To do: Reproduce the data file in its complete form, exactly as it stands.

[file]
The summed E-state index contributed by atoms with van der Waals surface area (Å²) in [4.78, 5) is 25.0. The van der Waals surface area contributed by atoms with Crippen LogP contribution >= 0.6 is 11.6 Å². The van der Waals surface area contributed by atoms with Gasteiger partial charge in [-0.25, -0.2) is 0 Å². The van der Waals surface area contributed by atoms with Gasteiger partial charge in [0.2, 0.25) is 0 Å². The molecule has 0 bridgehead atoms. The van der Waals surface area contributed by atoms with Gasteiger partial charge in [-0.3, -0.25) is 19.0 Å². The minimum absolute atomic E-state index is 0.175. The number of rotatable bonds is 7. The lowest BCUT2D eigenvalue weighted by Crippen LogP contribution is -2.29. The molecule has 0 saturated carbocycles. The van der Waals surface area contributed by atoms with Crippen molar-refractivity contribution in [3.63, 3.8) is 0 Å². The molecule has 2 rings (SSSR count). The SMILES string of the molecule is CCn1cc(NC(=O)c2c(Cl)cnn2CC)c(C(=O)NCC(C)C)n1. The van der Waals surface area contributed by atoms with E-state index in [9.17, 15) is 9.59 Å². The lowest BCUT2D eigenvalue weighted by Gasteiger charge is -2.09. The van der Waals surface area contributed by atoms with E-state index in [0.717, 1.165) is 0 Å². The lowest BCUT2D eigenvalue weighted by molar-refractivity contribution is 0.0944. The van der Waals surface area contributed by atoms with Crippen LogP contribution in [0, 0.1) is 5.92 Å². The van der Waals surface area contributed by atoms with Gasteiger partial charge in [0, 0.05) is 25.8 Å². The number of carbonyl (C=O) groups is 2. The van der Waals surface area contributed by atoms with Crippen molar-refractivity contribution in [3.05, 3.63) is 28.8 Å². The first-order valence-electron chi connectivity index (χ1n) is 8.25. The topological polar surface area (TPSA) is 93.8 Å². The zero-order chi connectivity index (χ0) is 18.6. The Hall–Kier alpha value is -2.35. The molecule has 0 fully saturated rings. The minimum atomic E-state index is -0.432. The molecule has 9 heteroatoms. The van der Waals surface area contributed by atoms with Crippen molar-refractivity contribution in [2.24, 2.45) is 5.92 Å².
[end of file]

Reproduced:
The summed E-state index contributed by atoms with van der Waals surface area (Å²) in [4.78, 5) is 25.0. The van der Waals surface area contributed by atoms with Crippen LogP contribution >= 0.6 is 11.6 Å². The van der Waals surface area contributed by atoms with Gasteiger partial charge in [-0.25, -0.2) is 0 Å². The van der Waals surface area contributed by atoms with Gasteiger partial charge in [0.2, 0.25) is 0 Å². The molecule has 0 bridgehead atoms. The van der Waals surface area contributed by atoms with Gasteiger partial charge in [-0.3, -0.25) is 19.0 Å². The minimum absolute atomic E-state index is 0.175. The number of rotatable bonds is 7. The lowest BCUT2D eigenvalue weighted by Crippen LogP contribution is -2.29. The molecule has 0 saturated carbocycles. The van der Waals surface area contributed by atoms with Crippen molar-refractivity contribution in [3.63, 3.8) is 0 Å². The molecule has 2 rings (SSSR count). The SMILES string of the molecule is CCn1cc(NC(=O)c2c(Cl)cnn2CC)c(C(=O)NCC(C)C)n1. The van der Waals surface area contributed by atoms with E-state index in [9.17, 15) is 9.59 Å². The lowest BCUT2D eigenvalue weighted by Gasteiger charge is -2.09. The van der Waals surface area contributed by atoms with E-state index in [0.717, 1.165) is 0 Å². The lowest BCUT2D eigenvalue weighted by molar-refractivity contribution is 0.0944. The van der Waals surface area contributed by atoms with Crippen LogP contribution in [0, 0.1) is 5.92 Å². The van der Waals surface area contributed by atoms with Gasteiger partial charge in [0, 0.05) is 25.8 Å². The number of carbonyl (C=O) groups is 2. The van der Waals surface area contributed by atoms with Crippen molar-refractivity contribution in [3.05, 3.63) is 28.8 Å². The first-order valence-electron chi connectivity index (χ1n) is 8.25. The topological polar surface area (TPSA) is 93.8 Å². The zero-order chi connectivity index (χ0) is 18.6. The Hall–Kier alpha value is -2.35. The molecule has 0 fully saturated rings. The minimum atomic E-state index is -0.432. The molecule has 9 heteroatoms. The van der Waals surface area contributed by atoms with Crippen molar-refractivity contribution in [2.24, 2.45) is 5.92 Å².